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NECC Sleep Technology Grads Landing Jobs Before Graduation

Submitted by on January 20, 2017 – 8:52 pm

These four graduates of NECC’s Sleep Technology Program are now working in the Neurocare Sleep Lab at Lawrence General Hospital. Front left to right Mariuxi Cabrera of Lawrence, Adlin Siri of Haverhill, and Viveno Moreno of Haverhill. Back row, Jesus Chico of Lawrence.

Because of a shortage of sleep technologists, students in Northern Essex Community College’s Sleep Technology Certificate Program are getting jobs before they graduate.

Eager to hire more sleep technologists, Neurocare, Inc., the largest employer of sleep technologists in Massachusetts, recently expanded its relationship with the college.

A clinical site for Northern Essex students for the past seven years, starting this year, Neurocare is hiring students for paid, entry-level positions.

“This was a terrific opportunity for our students,” said John Murray, program coordinator.  “They get hands-on experience, earn money, and have first dibs at full-time jobs when they graduate.”

Neurocare is in the process of interviewing and hiring members of the class of 2017, said Murray, and, not surprisingly, the students “are loving it.”  Last spring, half of the graduating class of 18 was hired by Neurocare.

The shortage of sleep technologists is being driven in part by the closure of at least two sleep technology programs in recent years.   Northern Essex is currently the only college in New England graduating sleep technologists.

Murray said the new partnership benefits Neurocare as well as the students, who get hands-on experience and begin earning while still in college.

“If we didn’t have Northern Essex, we wouldn’t be able to service our clients’ needs,” said Pam Hurlburt of Neurocare, who said she has confidence in the quality of the Northern Essex program and the preparedness of its graduates.

Adlin Siri of Haverhill, a 2016 graduate of the program, started working for Neurocare’s sleep clinic at Lawrence General Hospital three weeks after her graduation. The 2004 Lawrence High School graduate says the field is “interesting” and “rewarding”.  “It feels so good to help someone with a sleep issue like apnea.   You really feel like you’ve accomplished something.”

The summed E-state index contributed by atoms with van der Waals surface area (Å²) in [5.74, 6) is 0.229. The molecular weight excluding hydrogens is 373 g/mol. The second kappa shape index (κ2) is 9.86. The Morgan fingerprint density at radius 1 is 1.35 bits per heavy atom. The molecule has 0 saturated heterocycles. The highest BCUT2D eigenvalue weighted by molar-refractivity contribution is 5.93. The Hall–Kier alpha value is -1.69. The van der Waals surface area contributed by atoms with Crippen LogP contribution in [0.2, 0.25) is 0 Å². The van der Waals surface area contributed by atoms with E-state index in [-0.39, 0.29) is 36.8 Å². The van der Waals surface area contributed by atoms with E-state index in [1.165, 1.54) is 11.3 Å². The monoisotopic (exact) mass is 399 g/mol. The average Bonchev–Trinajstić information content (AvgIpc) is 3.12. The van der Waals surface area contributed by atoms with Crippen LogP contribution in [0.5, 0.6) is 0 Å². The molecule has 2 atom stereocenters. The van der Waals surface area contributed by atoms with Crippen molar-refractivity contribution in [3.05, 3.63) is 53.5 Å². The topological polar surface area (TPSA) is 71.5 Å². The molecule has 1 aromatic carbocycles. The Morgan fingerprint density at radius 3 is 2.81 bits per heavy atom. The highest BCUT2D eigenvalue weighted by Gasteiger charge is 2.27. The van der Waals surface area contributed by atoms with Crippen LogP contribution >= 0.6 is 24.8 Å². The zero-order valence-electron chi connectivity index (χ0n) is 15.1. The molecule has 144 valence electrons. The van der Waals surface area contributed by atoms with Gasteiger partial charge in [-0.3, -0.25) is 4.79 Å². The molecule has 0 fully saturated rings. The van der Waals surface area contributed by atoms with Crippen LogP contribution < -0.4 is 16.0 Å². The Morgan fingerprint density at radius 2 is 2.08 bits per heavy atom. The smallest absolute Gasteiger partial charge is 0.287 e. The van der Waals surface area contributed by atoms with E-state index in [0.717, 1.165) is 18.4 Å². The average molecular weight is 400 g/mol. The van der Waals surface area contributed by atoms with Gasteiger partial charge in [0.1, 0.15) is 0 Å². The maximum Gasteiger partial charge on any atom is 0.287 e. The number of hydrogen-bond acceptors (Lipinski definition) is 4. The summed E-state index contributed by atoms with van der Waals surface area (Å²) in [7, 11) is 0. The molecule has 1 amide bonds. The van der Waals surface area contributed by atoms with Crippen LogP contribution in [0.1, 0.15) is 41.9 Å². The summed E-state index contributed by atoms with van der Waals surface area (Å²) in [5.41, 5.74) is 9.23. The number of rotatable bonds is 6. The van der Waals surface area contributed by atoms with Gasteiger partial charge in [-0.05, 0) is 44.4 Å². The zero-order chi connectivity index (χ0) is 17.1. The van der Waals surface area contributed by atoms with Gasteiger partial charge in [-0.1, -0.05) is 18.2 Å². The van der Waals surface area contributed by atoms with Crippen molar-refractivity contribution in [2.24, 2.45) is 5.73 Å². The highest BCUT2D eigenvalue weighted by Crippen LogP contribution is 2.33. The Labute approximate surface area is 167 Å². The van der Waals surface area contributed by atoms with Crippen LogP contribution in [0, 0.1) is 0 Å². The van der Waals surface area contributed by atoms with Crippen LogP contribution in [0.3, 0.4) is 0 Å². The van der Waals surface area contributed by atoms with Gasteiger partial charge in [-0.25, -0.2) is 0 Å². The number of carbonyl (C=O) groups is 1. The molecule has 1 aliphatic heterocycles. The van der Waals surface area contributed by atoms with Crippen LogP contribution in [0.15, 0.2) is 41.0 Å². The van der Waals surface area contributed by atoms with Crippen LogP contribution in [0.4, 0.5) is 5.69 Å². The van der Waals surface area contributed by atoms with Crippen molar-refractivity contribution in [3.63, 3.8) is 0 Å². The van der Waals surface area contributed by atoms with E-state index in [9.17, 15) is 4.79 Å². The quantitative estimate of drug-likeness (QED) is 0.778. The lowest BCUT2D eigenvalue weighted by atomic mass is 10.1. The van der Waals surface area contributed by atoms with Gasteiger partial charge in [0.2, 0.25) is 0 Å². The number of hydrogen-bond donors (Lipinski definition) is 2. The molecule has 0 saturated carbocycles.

Adlin Siri of Haverhill scores a sleep study in the sleep lab at Lawrence General Hospital.

The field of sleep technology requires excellent communication and critical thinking skills. Technologists score studies, evaluate EKG’s, take vital signs, and work closely with patients to explain sleep disorders and therapies.  Starting salaries for sleep technologists are $19 an hour.

There are over 80 sleep disorders with sleep apnea being the most common.

Neurocare, Inc. is a provider of hospital-based sleep disorders management programs and free-standing sleep diagnostic centers accredited by the American Academy of Sleep Medicine in New England.  They are currently hiring Northern Essex students in Lawrence, Boston, Newton, Needham, Brockton, and Concord, MA, and Derry, NH.

Northern Essex is recruiting now for the 10-month Sleep Technologist Certificate program starting in September.  For more information, contact Murray at 978 655-5892 or jmurray@necc.mass.edu or visit the website www.necc.mass.edu.

For a full list of health programs available at Northern Essex visit the website.